There was also a reminder of the growing numbers of young people in cities and the need for them to embrace sustainability and create tangible business solutions to address climate change impacts. Events such as The Jakarta Urban Challenge are examples of young people’s enthusiasm to be involved and to help tackle Jakarta’s congestion whilst simultaneously lowering GHG emissions.
Another young entrepreneur, Arthur Kay founder of Bio Bean, opened up the Entrepreneurs day on Wednesday describing how his vision to utilize coffee bean waste to produce fuel has now become a full scale business. His story emphasized how embedding sustainability into business can be not only rewarding but profitable.
The evening session took up this theme with “Climate for Entrepreneurs” focusing on how London could easily become known as the ‘Silicon Valley’ for sustainable businesses and entrepreneurs. The session also tried to establish what the current appetite is for investing in sustainable focused companies and the current and future trends in the liquid markets. It was clear that the room was packed with the right audience with one participant asking about how to raise finances to support a project in Sierra Leone that educates women to become solar engineers. The panel was able to respond with several potential access points including the Youth Forward initiative, a program for young entrepreneurs formerly launched at COP21.
On Friday “Pervasive Communications” evaluated how best to reach a mass audience with examples from social media, visual imaging and mass participation events. In the afternoon, the Film4Climate initiative to establish a set of universal green guidelines for filmmaking was received favorably and recommendations collected to take forward to COP21. In the evening, the panel focused on how best to catch people’s attention – through provocative images such as those presented by Fishlove, leading through example like Good Works, celebrity encouragement or bringing the reality home through personal reminders - such as the facts used in the World Bank’s report “Turn Down the Heat” that if our body temperature rises 3 degrees we have a high fever, 4 degrees we’re in a coma and a rise of 5 degrees means we die.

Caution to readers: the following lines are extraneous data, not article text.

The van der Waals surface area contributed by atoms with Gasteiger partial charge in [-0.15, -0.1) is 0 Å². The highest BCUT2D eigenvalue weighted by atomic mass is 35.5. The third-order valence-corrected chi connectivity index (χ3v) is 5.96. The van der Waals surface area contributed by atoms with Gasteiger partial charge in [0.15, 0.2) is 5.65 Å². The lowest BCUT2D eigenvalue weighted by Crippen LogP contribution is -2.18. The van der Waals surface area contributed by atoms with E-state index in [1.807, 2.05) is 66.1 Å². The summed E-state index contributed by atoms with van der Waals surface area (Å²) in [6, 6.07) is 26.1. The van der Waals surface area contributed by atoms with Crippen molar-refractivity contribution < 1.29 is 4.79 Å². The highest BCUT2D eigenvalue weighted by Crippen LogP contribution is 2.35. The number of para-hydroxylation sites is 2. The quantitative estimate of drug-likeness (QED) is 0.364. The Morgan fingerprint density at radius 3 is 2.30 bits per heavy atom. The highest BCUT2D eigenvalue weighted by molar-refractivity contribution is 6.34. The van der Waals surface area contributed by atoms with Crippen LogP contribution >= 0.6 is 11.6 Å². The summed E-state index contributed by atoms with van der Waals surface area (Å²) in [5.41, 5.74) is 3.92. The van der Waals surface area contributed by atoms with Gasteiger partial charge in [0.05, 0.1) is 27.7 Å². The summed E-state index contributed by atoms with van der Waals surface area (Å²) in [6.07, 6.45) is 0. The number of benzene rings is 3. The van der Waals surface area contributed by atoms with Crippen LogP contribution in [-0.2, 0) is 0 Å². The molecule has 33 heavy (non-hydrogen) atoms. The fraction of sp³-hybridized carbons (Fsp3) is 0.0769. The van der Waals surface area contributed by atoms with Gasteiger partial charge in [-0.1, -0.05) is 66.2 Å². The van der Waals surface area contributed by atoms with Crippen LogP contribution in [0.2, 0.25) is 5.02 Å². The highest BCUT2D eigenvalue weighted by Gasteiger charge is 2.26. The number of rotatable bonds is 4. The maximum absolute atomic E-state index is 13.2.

Although the main conclusion of the week’s discussions was that there is no silver bullet to tackling the issue of climate change, an emerging theme was the need for an “all of the above” approach where both top down and bottom up solutions can meet and have a constructive dialogue.
One concluding suggestion from James Cameron, Chairman of the Overseas Development Institute, was to create a network of climate change communicators to encourage behavior change using both the power of storytelling and simple recipes for action – an exciting concept to take the debate forward and one which is at the very core of Connect4Climate guiding principles and a driving force behind the Hospital Club’s philosophy.